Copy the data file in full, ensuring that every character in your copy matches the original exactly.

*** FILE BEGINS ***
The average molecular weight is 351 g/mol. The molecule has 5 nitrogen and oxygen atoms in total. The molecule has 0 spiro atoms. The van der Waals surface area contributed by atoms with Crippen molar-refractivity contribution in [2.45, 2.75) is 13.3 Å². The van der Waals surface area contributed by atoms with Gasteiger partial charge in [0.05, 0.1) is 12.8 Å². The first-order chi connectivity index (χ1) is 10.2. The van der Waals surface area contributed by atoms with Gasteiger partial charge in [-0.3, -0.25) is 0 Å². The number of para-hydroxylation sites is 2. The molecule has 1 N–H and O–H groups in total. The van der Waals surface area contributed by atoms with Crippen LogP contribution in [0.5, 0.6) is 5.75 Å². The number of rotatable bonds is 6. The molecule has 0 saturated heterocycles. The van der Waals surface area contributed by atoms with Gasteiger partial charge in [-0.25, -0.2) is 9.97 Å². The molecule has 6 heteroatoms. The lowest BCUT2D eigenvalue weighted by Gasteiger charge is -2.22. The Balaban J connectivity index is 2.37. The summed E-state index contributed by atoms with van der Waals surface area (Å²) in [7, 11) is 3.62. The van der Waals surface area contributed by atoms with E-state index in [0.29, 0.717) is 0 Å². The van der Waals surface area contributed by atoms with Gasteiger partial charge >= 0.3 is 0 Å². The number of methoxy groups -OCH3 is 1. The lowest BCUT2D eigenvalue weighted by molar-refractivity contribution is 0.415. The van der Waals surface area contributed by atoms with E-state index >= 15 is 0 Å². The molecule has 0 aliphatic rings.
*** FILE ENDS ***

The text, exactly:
The average molecular weight is 351 g/mol. The molecule has 5 nitrogen and oxygen atoms in total. The molecule has 0 spiro atoms. The van der Waals surface area contributed by atoms with Crippen molar-refractivity contribution in [2.45, 2.75) is 13.3 Å². The van der Waals surface area contributed by atoms with Gasteiger partial charge in [0.05, 0.1) is 12.8 Å². The first-order chi connectivity index (χ1) is 10.2. The van der Waals surface area contributed by atoms with Gasteiger partial charge in [-0.3, -0.25) is 0 Å². The number of para-hydroxylation sites is 2. The molecule has 1 N–H and O–H groups in total. The van der Waals surface area contributed by atoms with Crippen LogP contribution in [0.5, 0.6) is 5.75 Å². The number of rotatable bonds is 6. The molecule has 0 saturated heterocycles. The van der Waals surface area contributed by atoms with Gasteiger partial charge in [-0.25, -0.2) is 9.97 Å². The molecule has 6 heteroatoms. The lowest BCUT2D eigenvalue weighted by Gasteiger charge is -2.22. The Balaban J connectivity index is 2.37. The summed E-state index contributed by atoms with van der Waals surface area (Å²) in [7, 11) is 3.62. The van der Waals surface area contributed by atoms with E-state index in [0.29, 0.717) is 0 Å². The van der Waals surface area contributed by atoms with Gasteiger partial charge >= 0.3 is 0 Å². The number of methoxy groups -OCH3 is 1. The lowest BCUT2D eigenvalue weighted by molar-refractivity contribution is 0.415. The van der Waals surface area contributed by atoms with E-state index >= 15 is 0 Å². The molecule has 0 aliphatic rings.